The streams of people crossing snow-laden fields, risking loss of fingers and life in the cold, have prompted a lively discussion about what to do about migrants circumventing our ports of entries at land borders.
In the life of any ill-conceived government program there comes a moment when it "jumps the shark" into utter absurdity.
Those considering coming to Canada as refugee claimants across our unmarked border with the United States must think carefully about the pitfalls they will face. If they still decide to come, and if their numbers swell, Canadians must think carefully about how we treat them.
The Ontario government should consider introducing a deposit return program for plastic bottles. Such a program would provide a modest financial incentive to recycle the bottles and hopefully reduce littering, especially in the Great Lakes.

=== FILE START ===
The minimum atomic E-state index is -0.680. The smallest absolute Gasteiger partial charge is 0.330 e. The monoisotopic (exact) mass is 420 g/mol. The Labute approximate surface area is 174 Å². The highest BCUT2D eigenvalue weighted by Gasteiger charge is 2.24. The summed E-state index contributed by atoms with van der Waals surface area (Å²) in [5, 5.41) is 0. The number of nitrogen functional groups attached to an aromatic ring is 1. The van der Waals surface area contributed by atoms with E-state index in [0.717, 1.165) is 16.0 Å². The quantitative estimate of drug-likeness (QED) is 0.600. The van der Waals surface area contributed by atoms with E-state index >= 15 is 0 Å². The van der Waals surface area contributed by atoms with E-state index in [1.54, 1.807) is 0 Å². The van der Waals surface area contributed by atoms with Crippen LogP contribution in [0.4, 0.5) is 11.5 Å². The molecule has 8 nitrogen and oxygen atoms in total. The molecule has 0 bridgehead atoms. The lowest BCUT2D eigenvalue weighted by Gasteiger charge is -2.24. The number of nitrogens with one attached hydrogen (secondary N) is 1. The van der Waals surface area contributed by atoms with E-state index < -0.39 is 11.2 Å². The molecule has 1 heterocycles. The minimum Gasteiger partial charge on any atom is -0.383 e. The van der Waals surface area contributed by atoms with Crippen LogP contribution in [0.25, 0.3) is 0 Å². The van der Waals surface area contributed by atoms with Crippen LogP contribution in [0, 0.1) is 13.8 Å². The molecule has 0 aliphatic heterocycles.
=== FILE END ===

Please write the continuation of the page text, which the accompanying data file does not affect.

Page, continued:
It was one of those rare winter days where the air kissed your face like a warm embrace from a favourite aunt and the snow turned to brown sugar, like the kind Mom keeps in the pantry in a jelly jar with a slice of apple to keep it soft.
Language matters, as we rediscover in almost every morning's newspaper.
How naive were we ever to believe the adage "sticks and stones may break my bones, but words will never hurt me"? That childhood retort for verbal bullying rings a particularly anachronistic tone in the age of Internet trolling, fissured politics, ebbing social decorum and mounting antagonism for others whose views don't echo ours.
One of the reasons why Prime Minister Justin Trudeau's visit with the American president on Monday went so well was because the exchange was so ordinary.
Now that we have the latest census information from Statistics Canada, it's easy to see that Premier Kathleen Wynne's estimate of the cost of carbon pricing for Ontarians doesn't add up.